The companies offer plums, cherries, grapes, blueberries, peaches, apricots, tangerines, kiwis, apples, pears, oranges, avocados, and lemons. They operate under certifications such as organic, fair trade, halal, and kosher that give the Chilean fruit industry a competitive edge.
Chile is the second largest provider of fresh fruit in the United States, with over US$ 1 billion in shipments to date. Chile is also the first supplier of grapes, apples, oranges, tangerines, clementines, peaches, raspberries, and other products that have conquered US markets. The fruits are valued for their counter-seasonal offerings, flavor, and freshness. As consumers become more concerned with healthy diet choices, Chilean fruits have also become more relevant for their nutritional qualities.
“The Chilean industry has continued to work and produce despite the quarantines that have been decreed in our country, implementing protocols that safeguard the safety not only of workers but also the safety of products. The Association of Fruit Exporters (Asoex) of Chile has developed protocols and guides to good practices for processing plants and the entire chain. Although the fruit is always marketed under controlled atmospheres and temperatures, plants have also been sanitized to maintain clean environments for workers. Additionally, the Chilean logistics chain is functioning normally, ensuring that our exporters can meet their commercial commitments,” explained Nicolás Vives, Trade Commissioner of ProChile, the Chilean export promotion agency, in Los Angeles, United States.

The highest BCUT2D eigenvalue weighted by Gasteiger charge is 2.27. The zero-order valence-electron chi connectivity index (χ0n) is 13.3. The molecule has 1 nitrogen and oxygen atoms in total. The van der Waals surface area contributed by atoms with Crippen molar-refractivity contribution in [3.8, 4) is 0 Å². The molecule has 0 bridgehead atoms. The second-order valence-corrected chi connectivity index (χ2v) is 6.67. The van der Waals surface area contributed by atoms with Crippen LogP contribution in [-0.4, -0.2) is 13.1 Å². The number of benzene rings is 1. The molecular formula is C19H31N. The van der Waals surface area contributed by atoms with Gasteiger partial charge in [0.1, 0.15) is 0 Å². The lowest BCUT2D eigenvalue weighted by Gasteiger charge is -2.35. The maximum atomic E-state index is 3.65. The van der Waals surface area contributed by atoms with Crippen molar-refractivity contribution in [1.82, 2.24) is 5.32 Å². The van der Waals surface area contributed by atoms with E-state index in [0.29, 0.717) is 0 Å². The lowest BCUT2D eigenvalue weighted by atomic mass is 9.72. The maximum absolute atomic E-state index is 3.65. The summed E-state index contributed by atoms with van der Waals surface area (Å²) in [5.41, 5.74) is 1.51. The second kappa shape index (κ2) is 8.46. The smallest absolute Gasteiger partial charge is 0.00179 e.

Citrus Is Arriving Soon
Regarding fresh fruit, the Chilean citrus season is quickly approaching. The Chilean industry expects an export volume of 347,000 tons in all categories, representing an increase of 4% compared to 2019. Mandarins and clementines will mainly drive growth. “The climate and growing conditions of this season have been ideal for growing good-sized sweet fruits. The cool autumn nights have given clementines a bright orange color and an excellent Brix”, says Juan Enrique Ortúzar, president of the Chilean Citrus Committee.
Chile and the United States
Since 2004, trade between both countries has been regulated by the Free Trade Agreement. The tariff reduction process ended on January 1, 2015, resulting in 100% free trade between the two countries. During the first quarter of this year, the commercial exchange between both countries reached US$ 5.8 billion.
The United States is the first destination for exported goods from Chile. In the first three months of this year, Chile’s total exports to the market reached US$ 2.5 billion.